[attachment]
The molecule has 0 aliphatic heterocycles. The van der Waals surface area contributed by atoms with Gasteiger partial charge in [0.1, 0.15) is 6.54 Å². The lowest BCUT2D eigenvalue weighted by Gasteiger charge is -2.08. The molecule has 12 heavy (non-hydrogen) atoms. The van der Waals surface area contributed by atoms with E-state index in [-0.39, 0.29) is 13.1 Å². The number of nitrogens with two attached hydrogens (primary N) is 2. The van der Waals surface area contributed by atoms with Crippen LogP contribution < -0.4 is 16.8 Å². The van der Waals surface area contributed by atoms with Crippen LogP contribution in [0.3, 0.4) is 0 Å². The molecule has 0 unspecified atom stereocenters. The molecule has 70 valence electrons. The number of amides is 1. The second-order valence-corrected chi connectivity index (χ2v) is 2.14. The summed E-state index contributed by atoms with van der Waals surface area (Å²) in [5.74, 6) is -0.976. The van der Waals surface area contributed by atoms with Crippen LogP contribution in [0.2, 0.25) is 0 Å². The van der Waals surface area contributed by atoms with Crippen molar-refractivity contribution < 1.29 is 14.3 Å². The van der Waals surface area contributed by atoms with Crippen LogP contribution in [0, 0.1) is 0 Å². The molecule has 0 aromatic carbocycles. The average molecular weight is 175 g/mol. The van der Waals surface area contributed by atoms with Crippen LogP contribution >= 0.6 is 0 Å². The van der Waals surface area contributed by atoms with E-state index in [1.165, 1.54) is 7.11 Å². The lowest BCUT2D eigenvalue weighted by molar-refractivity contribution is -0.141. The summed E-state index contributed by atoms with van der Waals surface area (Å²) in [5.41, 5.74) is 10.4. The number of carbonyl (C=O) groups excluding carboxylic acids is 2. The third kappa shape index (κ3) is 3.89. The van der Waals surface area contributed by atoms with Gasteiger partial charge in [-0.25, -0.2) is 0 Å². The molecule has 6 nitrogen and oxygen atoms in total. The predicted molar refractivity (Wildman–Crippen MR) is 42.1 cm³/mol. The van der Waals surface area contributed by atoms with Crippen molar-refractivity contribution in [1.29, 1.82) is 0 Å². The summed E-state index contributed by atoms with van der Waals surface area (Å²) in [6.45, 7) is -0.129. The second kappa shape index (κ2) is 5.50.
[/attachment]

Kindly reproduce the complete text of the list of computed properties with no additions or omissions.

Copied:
The molecule has 0 aliphatic heterocycles. The van der Waals surface area contributed by atoms with Gasteiger partial charge in [0.1, 0.15) is 6.54 Å². The lowest BCUT2D eigenvalue weighted by Gasteiger charge is -2.08. The molecule has 12 heavy (non-hydrogen) atoms. The van der Waals surface area contributed by atoms with E-state index in [-0.39, 0.29) is 13.1 Å². The number of nitrogens with two attached hydrogens (primary N) is 2. The van der Waals surface area contributed by atoms with Crippen LogP contribution < -0.4 is 16.8 Å². The van der Waals surface area contributed by atoms with Crippen LogP contribution in [0.3, 0.4) is 0 Å². The molecule has 0 unspecified atom stereocenters. The molecule has 70 valence electrons. The number of amides is 1. The second-order valence-corrected chi connectivity index (χ2v) is 2.14. The summed E-state index contributed by atoms with van der Waals surface area (Å²) in [5.74, 6) is -0.976. The van der Waals surface area contributed by atoms with Crippen LogP contribution in [0.2, 0.25) is 0 Å². The van der Waals surface area contributed by atoms with Crippen molar-refractivity contribution < 1.29 is 14.3 Å². The van der Waals surface area contributed by atoms with Crippen LogP contribution in [0, 0.1) is 0 Å². The molecule has 0 aromatic carbocycles. The average molecular weight is 175 g/mol. The van der Waals surface area contributed by atoms with Crippen LogP contribution >= 0.6 is 0 Å². The van der Waals surface area contributed by atoms with E-state index in [1.165, 1.54) is 7.11 Å². The lowest BCUT2D eigenvalue weighted by molar-refractivity contribution is -0.141. The summed E-state index contributed by atoms with van der Waals surface area (Å²) in [5.41, 5.74) is 10.4. The number of carbonyl (C=O) groups excluding carboxylic acids is 2. The third kappa shape index (κ3) is 3.89. The van der Waals surface area contributed by atoms with Gasteiger partial charge in [-0.25, -0.2) is 0 Å². The molecule has 6 nitrogen and oxygen atoms in total. The predicted molar refractivity (Wildman–Crippen MR) is 42.1 cm³/mol. The van der Waals surface area contributed by atoms with Crippen molar-refractivity contribution in [1.29, 1.82) is 0 Å². The summed E-state index contributed by atoms with van der Waals surface area (Å²) in [6.45, 7) is -0.129. The second kappa shape index (κ2) is 5.50.